By Anna Claire White
The cover of Chicago-based four piece Divino Niño’s upcoming LP, Foam, looks like French surrealist Yves Tanguy learned how to use Adobe Illustrator and took visual cues from the album sleeve of MGMT’s Congratulations—that is to say, it’s trippy.
Created by the band’s guitarist and School of the Art Institute of Chicago graduate Camilo Medina, the surreal album art captures the essence of Divino Niño’s music. “The art that I like takes that weird feeling in your subconscious and brings it out,” says Medina. “That’s why surreal art is so interesting—it deals with things that don’t exist in reality and stretches your sense of wonder. I like that in art, and we like that in music. We try to bring a new feeling to the table.”
Light yet complex, Foam layers waves of sparkly synths and retro, beachy guitar, but emphasizes the band’s lyrical complexity by vocals as the primary instrument. Foam is the third full-length release by Medina and bandmates Javier Forero, Guillermo Rodriguez, Pierce Cordina, but the band feels like in many ways the record is their debut. They released the album’s first two singles in March, “Coca Cola” and title track “Foam,” the band’s first new material since 2016.
The foursome all have Latin American roots –Medina and Forero are from Colombia, Rodriguez hails from Puerto Rico, and Cordina grew up in Mexico and Argentina—which manifests in the occasional bilingual track, but Divino Niño’s music influences also span from Beatles to Japanese pop. The band describes themselves as “sad bad boys”—their goal is to make music that makes people feel good, but sometimes this includes sexy lyrics that would make their mothers’ cringe.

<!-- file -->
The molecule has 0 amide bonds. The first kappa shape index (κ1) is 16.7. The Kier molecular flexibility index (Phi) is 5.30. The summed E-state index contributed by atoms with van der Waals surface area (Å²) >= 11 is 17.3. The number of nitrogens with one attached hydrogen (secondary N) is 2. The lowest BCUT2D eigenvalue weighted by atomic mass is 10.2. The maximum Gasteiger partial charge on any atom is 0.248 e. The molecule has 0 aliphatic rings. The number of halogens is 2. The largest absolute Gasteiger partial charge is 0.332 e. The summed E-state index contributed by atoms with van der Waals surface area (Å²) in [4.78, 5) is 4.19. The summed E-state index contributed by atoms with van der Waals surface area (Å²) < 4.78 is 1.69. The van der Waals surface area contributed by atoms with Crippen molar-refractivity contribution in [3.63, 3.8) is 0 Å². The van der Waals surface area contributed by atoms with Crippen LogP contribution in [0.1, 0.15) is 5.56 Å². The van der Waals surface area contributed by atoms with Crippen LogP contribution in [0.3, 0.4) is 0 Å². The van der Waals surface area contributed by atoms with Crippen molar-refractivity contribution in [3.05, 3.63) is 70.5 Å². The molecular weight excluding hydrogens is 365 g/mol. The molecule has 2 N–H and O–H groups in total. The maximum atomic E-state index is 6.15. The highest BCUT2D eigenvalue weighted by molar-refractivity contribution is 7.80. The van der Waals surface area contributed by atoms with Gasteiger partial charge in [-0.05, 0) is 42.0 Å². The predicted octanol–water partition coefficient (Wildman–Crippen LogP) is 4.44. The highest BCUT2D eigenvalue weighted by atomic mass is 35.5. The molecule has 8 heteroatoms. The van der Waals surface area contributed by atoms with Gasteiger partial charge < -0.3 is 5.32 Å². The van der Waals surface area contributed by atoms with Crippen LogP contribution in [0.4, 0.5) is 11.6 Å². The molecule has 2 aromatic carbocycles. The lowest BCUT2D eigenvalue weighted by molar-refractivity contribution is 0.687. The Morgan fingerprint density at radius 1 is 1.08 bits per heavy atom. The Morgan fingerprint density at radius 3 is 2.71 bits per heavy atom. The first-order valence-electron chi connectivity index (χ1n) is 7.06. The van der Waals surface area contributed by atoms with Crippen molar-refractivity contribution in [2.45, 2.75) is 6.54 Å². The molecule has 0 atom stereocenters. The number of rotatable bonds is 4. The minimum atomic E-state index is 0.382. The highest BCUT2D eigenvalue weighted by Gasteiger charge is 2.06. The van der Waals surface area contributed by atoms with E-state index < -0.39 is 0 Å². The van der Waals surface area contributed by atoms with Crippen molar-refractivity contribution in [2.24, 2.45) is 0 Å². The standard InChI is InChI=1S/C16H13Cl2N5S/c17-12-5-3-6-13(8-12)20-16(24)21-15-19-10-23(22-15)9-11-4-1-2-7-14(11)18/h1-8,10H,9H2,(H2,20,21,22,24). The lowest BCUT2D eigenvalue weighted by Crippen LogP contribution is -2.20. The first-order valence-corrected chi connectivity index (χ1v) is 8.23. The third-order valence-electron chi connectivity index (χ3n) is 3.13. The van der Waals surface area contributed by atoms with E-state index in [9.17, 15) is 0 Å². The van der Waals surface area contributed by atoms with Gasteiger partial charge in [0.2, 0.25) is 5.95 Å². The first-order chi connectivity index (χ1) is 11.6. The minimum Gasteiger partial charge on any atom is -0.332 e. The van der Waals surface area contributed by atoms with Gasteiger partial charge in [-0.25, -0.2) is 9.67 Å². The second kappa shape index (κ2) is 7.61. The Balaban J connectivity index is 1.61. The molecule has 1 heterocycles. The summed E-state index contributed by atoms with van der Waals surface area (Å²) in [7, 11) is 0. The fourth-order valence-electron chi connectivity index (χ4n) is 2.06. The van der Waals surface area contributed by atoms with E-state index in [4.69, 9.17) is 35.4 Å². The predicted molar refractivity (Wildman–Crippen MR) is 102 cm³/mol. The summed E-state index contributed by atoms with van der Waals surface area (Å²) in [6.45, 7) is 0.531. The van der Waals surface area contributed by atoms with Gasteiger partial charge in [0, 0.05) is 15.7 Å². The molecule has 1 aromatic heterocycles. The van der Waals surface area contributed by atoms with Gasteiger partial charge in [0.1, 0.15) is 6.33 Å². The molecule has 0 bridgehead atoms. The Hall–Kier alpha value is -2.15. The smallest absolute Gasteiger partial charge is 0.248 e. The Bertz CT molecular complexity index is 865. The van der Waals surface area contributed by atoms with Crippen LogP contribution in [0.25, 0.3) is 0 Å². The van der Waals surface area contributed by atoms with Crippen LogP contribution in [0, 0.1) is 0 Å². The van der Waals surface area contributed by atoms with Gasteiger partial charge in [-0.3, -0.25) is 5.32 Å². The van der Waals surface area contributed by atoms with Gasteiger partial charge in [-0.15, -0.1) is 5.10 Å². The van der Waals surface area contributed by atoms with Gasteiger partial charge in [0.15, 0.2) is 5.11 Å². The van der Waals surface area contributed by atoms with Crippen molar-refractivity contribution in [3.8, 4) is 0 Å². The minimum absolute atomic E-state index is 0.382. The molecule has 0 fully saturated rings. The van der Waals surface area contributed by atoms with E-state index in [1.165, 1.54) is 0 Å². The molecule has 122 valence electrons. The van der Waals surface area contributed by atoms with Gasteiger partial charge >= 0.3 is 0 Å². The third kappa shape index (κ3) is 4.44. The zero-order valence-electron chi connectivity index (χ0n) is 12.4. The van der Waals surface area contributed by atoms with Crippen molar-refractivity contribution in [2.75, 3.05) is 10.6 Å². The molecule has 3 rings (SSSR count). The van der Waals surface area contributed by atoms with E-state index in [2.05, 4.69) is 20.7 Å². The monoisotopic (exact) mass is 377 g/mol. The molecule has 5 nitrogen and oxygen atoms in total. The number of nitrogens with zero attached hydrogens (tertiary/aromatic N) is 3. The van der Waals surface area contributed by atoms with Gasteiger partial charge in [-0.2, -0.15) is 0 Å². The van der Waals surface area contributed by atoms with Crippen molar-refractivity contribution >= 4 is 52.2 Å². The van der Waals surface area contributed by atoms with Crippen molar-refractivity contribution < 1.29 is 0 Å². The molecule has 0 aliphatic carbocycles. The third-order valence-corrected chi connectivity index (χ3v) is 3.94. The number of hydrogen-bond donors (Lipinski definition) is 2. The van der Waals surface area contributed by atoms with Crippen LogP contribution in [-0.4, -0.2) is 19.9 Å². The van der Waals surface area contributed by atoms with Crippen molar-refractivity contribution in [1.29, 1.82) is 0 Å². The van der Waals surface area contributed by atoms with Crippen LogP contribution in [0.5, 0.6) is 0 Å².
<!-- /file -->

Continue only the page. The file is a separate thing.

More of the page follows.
Though the album is an easy listen, creating Foam was an arduous process—the band recorded in Medina’s home, starting with nearly 40 songs but winnowing the tracklist down to just ten. Medina jokes that he lost 7 pounds while recording, but the rigorous selection process ultimately led to a well-curated album—the songs that made the cut are tight and intentional. “I would like to say the album is minimal, but it’s not,” says Forero. “There are layers of layers of vocals and synthesizers. It feels almost like we’re doing a Queen song; our vocals have seven, ten, twenty tracks.”
Though the band jokes about writing a majority of the album while high or micro-dosing shrooms, according to Cordina the ideal listening environment is far less taboo: “an hour of sober meditation and tea.”
The full album doesn’t come out until June 21st, but if you can’t wait until then, Divino Niño is playing Thalia Hall tomorrow—if you’re in Chicago, pregame with a cup of Earl Grey and get ready for a blissed-out evening.